Skull of Jackal; from F. Cuvier.
Mr. Bell disposes of the objection arising from the al leged untameably savage disposition of the wolf by relating two anecdotes, one on his own authority, and the other on that of M. F. Cuvier, in proof of the susceptibility of attachment to man, and the appetite—for it is an appetite—for his caresses on the part | the wolf. The first occurred in the Gardens of the Zoological Society in the Regent's Park, London, and was exhibited in the person of a she-wolf, who came forward to be caressed, and even brought her pups to be caressed also, whenever Mr. Bell or any one whom she knew approached her den. Indeed she killed all her unfortunate young ones in succession, by rubbing them against the bars of her cage in her zeal to have them fondled by her friends. The second happened in the Ménagerie du Roi at Paris, and no faithful A. could show more affecting instances of attachment to his master or distress on account of his absence than did the male wolf which is the subject of M. F. Cuvier's touching account. “With all these analogous properties of form and structure’—we quote Mr. Bell—" as well as of disposition, I cannot but incline at least to the opinion that the wolf is the original source from which all our domestic dogs have sprung: nor do I see in the great variety which exists in the different races sufficient ground for concluding that they may not, all of them, have descended from one common stock. The turnspit and the mastiff, the Fo and the greyhound, are perhaps more unlike each other than any of the varieties of other domestic animals; but if it be true that variation depends upon habit and education, the very different employments to which dogs have in all ages been trained, and |. various climates to which they have been naturalized, must not be lost sight of as collateral agents in producing these different forms. The care, too, with which dogs of particular breeds are matched with similar ones, for the purpose of keeping the progeny as pure as possible, has doubtless its effect in promoting such distinctions.” The same author thus sums up his opinion. ‘Upon the whole, the argument in favour of the view which I have taken, that the wolf is probably the original of all the canine races, may be thus stated: the structure of the animal is identical, or so nearly so as to afford the strongest d priori evidence in its favour. The dog must have been derived from an animal susceptible of the highest degree of domestication, and capable of great affection for mankind; which has been abundantly proved of the wolf. Dogs having returned to a wild state, and continued in that condition through many generations, exhibit characters which approximate more and more to those of the wolf, in proportion as the influence of domestication ceases to act. The two animals will breed together, and produce fertile young. The period of gestation is the same.’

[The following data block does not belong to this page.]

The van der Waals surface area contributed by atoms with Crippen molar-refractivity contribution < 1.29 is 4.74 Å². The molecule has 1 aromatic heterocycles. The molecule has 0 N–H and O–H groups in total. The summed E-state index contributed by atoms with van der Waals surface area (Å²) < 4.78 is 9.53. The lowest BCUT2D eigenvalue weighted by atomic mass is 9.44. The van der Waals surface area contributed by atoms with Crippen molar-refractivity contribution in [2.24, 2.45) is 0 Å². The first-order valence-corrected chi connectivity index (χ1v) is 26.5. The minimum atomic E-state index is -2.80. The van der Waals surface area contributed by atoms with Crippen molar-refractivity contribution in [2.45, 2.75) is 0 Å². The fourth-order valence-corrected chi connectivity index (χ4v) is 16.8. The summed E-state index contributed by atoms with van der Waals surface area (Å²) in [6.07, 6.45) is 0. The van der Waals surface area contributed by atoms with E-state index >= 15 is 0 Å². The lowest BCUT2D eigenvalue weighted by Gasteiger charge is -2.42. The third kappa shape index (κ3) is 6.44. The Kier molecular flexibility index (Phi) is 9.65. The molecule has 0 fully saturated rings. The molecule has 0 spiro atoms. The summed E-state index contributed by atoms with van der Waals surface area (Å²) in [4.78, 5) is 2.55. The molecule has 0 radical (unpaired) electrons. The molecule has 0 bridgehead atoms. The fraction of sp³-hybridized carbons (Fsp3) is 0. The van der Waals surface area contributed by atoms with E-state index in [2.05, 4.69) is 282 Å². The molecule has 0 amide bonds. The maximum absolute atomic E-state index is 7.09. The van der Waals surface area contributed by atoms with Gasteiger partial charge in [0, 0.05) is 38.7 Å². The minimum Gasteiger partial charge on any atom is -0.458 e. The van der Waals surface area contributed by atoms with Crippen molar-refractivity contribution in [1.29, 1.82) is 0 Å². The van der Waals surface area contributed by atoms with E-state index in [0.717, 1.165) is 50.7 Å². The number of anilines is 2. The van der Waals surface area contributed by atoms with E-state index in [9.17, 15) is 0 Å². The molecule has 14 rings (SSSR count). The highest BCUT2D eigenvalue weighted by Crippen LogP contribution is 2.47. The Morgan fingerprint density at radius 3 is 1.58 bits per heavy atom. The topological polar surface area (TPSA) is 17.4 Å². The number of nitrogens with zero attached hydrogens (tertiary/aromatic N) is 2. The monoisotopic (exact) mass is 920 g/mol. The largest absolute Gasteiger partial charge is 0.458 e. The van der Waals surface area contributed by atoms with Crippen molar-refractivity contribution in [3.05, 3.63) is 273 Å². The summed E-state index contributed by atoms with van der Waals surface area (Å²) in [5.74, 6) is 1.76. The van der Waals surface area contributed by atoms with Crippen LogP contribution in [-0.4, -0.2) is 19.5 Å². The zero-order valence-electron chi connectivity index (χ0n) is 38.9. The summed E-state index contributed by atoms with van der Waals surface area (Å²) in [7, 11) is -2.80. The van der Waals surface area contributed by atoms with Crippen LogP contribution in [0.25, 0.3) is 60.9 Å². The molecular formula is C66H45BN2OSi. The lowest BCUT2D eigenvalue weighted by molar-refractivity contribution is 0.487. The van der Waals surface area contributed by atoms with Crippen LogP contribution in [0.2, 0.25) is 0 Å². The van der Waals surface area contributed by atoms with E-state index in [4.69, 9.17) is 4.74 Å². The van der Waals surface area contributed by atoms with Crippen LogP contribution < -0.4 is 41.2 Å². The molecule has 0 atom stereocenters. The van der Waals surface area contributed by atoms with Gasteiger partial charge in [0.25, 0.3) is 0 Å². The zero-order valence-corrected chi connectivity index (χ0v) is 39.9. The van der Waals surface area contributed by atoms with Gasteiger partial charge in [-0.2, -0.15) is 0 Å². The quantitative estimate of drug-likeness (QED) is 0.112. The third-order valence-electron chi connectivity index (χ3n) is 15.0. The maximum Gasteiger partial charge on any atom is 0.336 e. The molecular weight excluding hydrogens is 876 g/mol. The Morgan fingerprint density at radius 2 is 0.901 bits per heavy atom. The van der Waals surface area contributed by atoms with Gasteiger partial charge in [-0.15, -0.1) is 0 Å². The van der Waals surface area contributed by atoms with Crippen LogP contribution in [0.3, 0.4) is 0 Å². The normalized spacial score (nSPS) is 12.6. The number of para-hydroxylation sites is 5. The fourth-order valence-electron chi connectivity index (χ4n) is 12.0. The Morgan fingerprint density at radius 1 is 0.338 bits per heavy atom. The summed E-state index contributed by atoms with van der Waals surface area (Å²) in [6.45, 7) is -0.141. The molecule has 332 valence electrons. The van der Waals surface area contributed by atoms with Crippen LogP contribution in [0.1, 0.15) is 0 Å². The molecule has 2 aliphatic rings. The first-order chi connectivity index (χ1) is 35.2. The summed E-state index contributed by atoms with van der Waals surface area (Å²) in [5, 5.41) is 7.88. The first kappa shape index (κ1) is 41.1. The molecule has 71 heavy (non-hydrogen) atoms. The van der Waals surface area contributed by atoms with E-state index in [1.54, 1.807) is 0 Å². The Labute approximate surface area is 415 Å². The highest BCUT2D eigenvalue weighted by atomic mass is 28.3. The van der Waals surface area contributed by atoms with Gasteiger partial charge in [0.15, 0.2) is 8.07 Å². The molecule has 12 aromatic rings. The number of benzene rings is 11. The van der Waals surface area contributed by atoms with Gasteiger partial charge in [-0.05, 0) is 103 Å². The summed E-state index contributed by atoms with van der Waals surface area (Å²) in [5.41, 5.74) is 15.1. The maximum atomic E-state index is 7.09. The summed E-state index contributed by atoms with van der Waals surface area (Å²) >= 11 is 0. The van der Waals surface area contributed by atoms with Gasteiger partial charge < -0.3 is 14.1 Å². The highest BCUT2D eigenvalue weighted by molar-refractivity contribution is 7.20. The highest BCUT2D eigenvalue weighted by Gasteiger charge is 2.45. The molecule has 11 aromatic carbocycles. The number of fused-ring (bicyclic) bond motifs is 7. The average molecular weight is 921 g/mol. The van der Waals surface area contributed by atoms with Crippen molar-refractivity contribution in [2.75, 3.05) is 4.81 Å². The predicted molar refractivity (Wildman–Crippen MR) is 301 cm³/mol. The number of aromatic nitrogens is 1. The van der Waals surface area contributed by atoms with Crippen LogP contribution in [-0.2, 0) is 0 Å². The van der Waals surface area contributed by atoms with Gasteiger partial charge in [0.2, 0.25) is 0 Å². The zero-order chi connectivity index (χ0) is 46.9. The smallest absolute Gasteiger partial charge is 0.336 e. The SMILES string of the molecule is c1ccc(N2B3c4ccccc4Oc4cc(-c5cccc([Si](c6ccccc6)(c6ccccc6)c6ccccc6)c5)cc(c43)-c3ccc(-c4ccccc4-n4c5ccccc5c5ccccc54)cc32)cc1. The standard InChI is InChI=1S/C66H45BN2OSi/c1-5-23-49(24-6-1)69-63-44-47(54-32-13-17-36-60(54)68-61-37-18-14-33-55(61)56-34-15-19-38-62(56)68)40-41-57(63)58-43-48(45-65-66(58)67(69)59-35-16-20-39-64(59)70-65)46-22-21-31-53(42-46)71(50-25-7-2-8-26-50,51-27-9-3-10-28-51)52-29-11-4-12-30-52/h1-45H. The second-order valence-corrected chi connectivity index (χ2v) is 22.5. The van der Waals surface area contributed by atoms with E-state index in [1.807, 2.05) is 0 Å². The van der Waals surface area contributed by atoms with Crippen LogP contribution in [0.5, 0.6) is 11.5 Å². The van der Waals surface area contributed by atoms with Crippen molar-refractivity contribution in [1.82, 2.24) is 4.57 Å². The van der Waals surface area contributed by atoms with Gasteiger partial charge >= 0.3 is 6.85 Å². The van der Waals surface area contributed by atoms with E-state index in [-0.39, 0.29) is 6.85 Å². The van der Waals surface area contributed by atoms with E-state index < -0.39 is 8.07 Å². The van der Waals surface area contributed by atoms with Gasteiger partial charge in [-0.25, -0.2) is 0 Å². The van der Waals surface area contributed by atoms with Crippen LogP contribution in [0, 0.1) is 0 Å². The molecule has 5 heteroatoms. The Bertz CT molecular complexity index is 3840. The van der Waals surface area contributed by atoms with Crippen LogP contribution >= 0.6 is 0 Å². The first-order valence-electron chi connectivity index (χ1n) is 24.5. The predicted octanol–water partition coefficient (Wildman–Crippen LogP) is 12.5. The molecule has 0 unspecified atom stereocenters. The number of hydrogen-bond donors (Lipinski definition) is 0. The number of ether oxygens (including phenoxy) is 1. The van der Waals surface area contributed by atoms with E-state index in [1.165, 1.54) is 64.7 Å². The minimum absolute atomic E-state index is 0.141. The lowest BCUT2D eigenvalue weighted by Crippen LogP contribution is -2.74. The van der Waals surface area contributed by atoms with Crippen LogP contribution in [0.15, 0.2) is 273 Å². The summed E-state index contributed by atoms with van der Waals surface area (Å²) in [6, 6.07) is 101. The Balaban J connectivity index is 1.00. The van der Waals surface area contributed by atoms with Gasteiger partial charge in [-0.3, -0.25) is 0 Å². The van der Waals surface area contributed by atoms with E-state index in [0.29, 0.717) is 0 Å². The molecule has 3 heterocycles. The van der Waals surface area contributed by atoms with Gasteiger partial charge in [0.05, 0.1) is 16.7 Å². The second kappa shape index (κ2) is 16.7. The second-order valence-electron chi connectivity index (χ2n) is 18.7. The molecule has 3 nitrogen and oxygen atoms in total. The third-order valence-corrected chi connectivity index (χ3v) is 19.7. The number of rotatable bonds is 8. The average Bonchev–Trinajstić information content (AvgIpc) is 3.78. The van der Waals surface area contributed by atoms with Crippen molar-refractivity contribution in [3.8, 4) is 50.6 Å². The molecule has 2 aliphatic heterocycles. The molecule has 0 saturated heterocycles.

tion of the great genus Canis of Linnaeus. M. F. Cuvier
Cuvier places them among those casualties which give no foundation for the establishment of any rule.